Richard P. Kusserow served as DHHS Inspector General for 11 years. He currently is CEO of Strategic Management Services, LLC (SM), a firm that has assisted more than 3,000 organizations and entities with compliance related matters. The SM sister company, CRC, provides a wide range of compliance tools including sanction-screening.

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Copyright © 2016 Strategic Management Services, LLC. Published with permission.

Dual eligible demonstrations huge undertaking, but may show promise

Coordinating care for beneficiaries who are eligible for both Medicare and Medicaid (dual eligibles) can be challenging and demand a significant amount of state resources. Reports released by CMS that evaluated the implementation of its Financial Alignment Initiative demonstrations in various states and in Washington’s health home managed fee-for-service model revealed the unexpected challenges states faced in attempting to improve care coordination across the two complex and distinct health care programs. However, the reports also indicate that Washington’s demonstration shows initial promise in significantly reducing Medicare costs.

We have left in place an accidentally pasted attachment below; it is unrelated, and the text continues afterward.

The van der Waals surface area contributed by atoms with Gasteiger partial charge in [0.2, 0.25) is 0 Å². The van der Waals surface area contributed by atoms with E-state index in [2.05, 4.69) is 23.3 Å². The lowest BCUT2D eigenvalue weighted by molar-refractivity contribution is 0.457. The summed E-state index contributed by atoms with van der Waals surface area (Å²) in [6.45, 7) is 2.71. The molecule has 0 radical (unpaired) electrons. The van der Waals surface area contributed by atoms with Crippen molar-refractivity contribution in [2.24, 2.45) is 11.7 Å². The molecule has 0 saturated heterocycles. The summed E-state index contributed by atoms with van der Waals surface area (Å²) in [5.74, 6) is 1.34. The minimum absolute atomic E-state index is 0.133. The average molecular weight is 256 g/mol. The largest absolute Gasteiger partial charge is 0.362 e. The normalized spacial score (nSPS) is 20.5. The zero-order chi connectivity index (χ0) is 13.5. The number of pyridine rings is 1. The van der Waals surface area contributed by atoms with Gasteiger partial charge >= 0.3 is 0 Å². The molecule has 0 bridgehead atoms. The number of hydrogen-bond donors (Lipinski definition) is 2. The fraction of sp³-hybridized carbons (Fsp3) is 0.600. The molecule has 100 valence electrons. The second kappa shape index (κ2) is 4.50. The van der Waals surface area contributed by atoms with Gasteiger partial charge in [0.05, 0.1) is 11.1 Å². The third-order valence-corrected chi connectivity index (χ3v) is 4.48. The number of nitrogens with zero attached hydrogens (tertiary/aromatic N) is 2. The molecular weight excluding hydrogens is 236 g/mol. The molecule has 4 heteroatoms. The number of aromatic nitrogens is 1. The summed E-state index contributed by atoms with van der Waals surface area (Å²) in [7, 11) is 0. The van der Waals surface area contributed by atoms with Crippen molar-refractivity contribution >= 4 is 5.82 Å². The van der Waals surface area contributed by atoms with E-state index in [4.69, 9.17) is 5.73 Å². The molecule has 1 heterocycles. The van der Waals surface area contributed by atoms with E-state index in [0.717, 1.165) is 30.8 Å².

Multi-state Demonstrations

CMS contracted with RTI International to review the first six months of implementation of dual eligible demonstrations in California, Illinois, Massachusetts, Minnesota, Ohio, Virginia, and Washington. The demonstrations arose from CMS’ Financial Alignment Initiative, which was created to test integrated care and financing models for dual eligibles. The goals of the demonstrations were to develop person-centered care delivery models that would integrate medical, behavioral health, and long-term services and supports (LTSS) for dual eligibles and address the current challenges associated with care coordination between Medicare and Medicaid.

The review examined integrated delivery systems, enrollment, care coordination models, beneficiary safeguards, and stakeholder involvement in each of the demonstrations. Although the models and features of the demonstrations varied across the states, the review found notable similarities.